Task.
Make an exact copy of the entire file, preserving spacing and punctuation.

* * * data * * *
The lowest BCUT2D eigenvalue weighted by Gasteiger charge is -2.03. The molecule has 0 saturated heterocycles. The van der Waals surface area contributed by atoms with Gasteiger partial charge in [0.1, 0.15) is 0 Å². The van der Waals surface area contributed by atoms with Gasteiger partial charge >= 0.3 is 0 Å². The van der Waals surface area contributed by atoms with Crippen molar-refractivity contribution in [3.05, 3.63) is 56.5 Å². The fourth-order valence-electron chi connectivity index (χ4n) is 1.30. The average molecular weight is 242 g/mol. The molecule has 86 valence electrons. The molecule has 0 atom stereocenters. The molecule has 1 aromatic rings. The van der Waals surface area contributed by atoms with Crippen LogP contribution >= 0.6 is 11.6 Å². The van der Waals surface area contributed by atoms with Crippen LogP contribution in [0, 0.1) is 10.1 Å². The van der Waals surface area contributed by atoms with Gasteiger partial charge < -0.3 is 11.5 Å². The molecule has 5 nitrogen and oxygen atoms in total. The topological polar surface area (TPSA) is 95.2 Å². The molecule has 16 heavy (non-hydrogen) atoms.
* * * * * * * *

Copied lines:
The lowest BCUT2D eigenvalue weighted by Gasteiger charge is -2.03. The molecule has 0 saturated heterocycles. The van der Waals surface area contributed by atoms with Gasteiger partial charge in [0.1, 0.15) is 0 Å². The van der Waals surface area contributed by atoms with Gasteiger partial charge >= 0.3 is 0 Å². The van der Waals surface area contributed by atoms with Crippen molar-refractivity contribution in [3.05, 3.63) is 56.5 Å². The fourth-order valence-electron chi connectivity index (χ4n) is 1.30. The average molecular weight is 242 g/mol. The molecule has 86 valence electrons. The molecule has 0 atom stereocenters. The molecule has 1 aromatic rings. The van der Waals surface area contributed by atoms with Crippen LogP contribution >= 0.6 is 11.6 Å². The van der Waals surface area contributed by atoms with Crippen LogP contribution in [0, 0.1) is 10.1 Å². The van der Waals surface area contributed by atoms with Gasteiger partial charge < -0.3 is 11.5 Å². The molecule has 5 nitrogen and oxygen atoms in total. The topological polar surface area (TPSA) is 95.2 Å². The molecule has 16 heavy (non-hydrogen) atoms.